Original Research

Die Sendingpraktyk van die Ned Geref Kerk: Enkele tendense vanaf 1952 tot met die eeuwenteling

G van der Watt
Verbum et Ecclesia | Vol 24, No 1 | a322 | DOI: https://doi.org/10.4102/ve.v24i1.322 | © 2003 G van der Watt | This work is licensed under CC Attribution 4.0
Submitted: 15 October 2003 | Published: 15 October 2003

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Abstract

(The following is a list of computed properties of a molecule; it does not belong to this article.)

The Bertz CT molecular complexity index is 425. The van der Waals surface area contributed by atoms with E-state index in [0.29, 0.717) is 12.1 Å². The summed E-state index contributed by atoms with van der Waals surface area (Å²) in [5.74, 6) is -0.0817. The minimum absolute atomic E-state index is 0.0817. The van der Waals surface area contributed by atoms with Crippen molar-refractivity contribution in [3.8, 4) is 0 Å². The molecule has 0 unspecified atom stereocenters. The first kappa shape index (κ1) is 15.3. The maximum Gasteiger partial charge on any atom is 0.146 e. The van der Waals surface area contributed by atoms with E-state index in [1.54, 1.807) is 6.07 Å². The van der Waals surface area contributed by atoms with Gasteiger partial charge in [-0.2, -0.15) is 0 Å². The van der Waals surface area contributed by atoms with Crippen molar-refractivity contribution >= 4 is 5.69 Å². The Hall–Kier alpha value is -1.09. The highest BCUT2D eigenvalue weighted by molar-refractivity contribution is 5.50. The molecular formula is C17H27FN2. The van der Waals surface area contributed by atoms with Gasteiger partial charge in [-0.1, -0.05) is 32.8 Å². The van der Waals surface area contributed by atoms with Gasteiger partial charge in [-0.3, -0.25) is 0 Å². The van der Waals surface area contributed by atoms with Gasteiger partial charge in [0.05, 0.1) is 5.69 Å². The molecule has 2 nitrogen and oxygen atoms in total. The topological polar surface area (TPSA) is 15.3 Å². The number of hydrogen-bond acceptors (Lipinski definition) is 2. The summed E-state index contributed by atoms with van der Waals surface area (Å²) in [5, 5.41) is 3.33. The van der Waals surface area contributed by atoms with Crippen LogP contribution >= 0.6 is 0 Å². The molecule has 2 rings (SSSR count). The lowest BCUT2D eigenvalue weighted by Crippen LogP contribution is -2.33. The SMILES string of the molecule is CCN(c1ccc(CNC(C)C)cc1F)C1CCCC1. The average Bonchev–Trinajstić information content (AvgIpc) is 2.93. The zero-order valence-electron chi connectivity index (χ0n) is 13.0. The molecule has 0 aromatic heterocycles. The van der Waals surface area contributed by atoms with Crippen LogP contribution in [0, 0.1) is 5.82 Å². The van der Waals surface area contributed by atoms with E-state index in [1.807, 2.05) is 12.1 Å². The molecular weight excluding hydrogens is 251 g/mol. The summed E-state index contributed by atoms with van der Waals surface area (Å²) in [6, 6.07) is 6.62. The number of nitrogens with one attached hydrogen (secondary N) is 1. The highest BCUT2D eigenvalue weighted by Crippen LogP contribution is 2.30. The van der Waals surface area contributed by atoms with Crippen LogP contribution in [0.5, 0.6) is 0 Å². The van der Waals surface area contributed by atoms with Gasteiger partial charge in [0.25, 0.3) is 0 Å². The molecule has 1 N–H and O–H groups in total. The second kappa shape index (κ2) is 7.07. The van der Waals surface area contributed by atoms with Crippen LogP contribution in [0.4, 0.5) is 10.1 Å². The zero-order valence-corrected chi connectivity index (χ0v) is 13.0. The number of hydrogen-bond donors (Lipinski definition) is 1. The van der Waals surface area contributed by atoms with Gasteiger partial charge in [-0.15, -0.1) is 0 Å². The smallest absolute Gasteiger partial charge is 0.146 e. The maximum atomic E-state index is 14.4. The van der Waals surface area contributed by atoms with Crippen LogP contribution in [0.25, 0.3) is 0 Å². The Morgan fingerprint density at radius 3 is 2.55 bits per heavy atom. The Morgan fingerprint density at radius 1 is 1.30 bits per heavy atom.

In this past half century the Dutch Reformed Church was continuously building  on the tradition of extended missionary involvement within South Africa as well as in several countries in Southern Africa. During the fifties and sixties there were a flourishing of activities, driven by, amongst other reasons, an idealism and optimism concerning the homeland-policy  or  grand apartheid. The seventies and eighties were therefore characterised by resistance; the DRC had to  reconsider its approach. While the church had to largely withdraw from the traditional fields, it found alternative areas for involvement, mainly abroad. In the nineties a whole new world dawned and the church once again had  to adapt.  The  emphasis  shifted  to local congregations and a variety of approaches. World mission came into the focus. The way ahead for the Dutch Reformed Family of Churches could only be as one united church, fulfilling it’s calling to mission within the African and especially South African context, while staying true to its reformed tradition.

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